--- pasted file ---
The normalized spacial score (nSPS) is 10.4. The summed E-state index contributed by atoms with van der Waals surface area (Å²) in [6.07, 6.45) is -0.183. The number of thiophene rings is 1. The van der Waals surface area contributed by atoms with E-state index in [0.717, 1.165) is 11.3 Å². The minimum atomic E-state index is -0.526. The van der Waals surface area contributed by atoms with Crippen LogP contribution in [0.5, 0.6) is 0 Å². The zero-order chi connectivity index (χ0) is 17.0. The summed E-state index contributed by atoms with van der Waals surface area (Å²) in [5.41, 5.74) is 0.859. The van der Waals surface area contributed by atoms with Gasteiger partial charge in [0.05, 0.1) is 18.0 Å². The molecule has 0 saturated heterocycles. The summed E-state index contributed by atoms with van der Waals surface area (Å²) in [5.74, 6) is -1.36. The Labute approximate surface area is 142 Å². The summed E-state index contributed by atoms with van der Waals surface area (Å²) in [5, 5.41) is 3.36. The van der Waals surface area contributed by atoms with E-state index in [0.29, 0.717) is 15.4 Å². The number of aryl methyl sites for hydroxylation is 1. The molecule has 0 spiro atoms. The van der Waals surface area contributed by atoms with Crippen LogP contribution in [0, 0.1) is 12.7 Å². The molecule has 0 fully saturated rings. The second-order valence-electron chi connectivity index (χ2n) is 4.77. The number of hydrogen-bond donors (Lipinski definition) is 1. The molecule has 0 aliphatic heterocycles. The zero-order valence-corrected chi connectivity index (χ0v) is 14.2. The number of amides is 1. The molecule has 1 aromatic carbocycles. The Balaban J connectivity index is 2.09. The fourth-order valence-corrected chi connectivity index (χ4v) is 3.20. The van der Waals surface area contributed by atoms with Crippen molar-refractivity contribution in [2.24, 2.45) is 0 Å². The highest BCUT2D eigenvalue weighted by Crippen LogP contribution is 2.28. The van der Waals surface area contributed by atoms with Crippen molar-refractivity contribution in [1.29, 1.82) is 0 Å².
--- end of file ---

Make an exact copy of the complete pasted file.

The normalized spacial score (nSPS) is 10.4. The summed E-state index contributed by atoms with van der Waals surface area (Å²) in [6.07, 6.45) is -0.183. The number of thiophene rings is 1. The van der Waals surface area contributed by atoms with E-state index in [0.717, 1.165) is 11.3 Å². The minimum atomic E-state index is -0.526. The van der Waals surface area contributed by atoms with Crippen LogP contribution in [0.5, 0.6) is 0 Å². The zero-order chi connectivity index (χ0) is 17.0. The summed E-state index contributed by atoms with van der Waals surface area (Å²) in [5.41, 5.74) is 0.859. The van der Waals surface area contributed by atoms with Gasteiger partial charge in [0.05, 0.1) is 18.0 Å². The molecule has 0 saturated heterocycles. The summed E-state index contributed by atoms with van der Waals surface area (Å²) in [5.74, 6) is -1.36. The Labute approximate surface area is 142 Å². The summed E-state index contributed by atoms with van der Waals surface area (Å²) in [5, 5.41) is 3.36. The van der Waals surface area contributed by atoms with E-state index in [0.29, 0.717) is 15.4 Å². The number of aryl methyl sites for hydroxylation is 1. The molecule has 0 spiro atoms. The van der Waals surface area contributed by atoms with Crippen LogP contribution in [0, 0.1) is 12.7 Å². The molecule has 0 fully saturated rings. The second-order valence-electron chi connectivity index (χ2n) is 4.77. The number of hydrogen-bond donors (Lipinski definition) is 1. The molecule has 0 aliphatic heterocycles. The zero-order valence-corrected chi connectivity index (χ0v) is 14.2. The number of amides is 1. The molecule has 1 aromatic carbocycles. The Balaban J connectivity index is 2.09. The fourth-order valence-corrected chi connectivity index (χ4v) is 3.20. The van der Waals surface area contributed by atoms with Crippen molar-refractivity contribution in [2.24, 2.45) is 0 Å². The highest BCUT2D eigenvalue weighted by Crippen LogP contribution is 2.28. The van der Waals surface area contributed by atoms with Crippen molar-refractivity contribution in [1.29, 1.82) is 0 Å².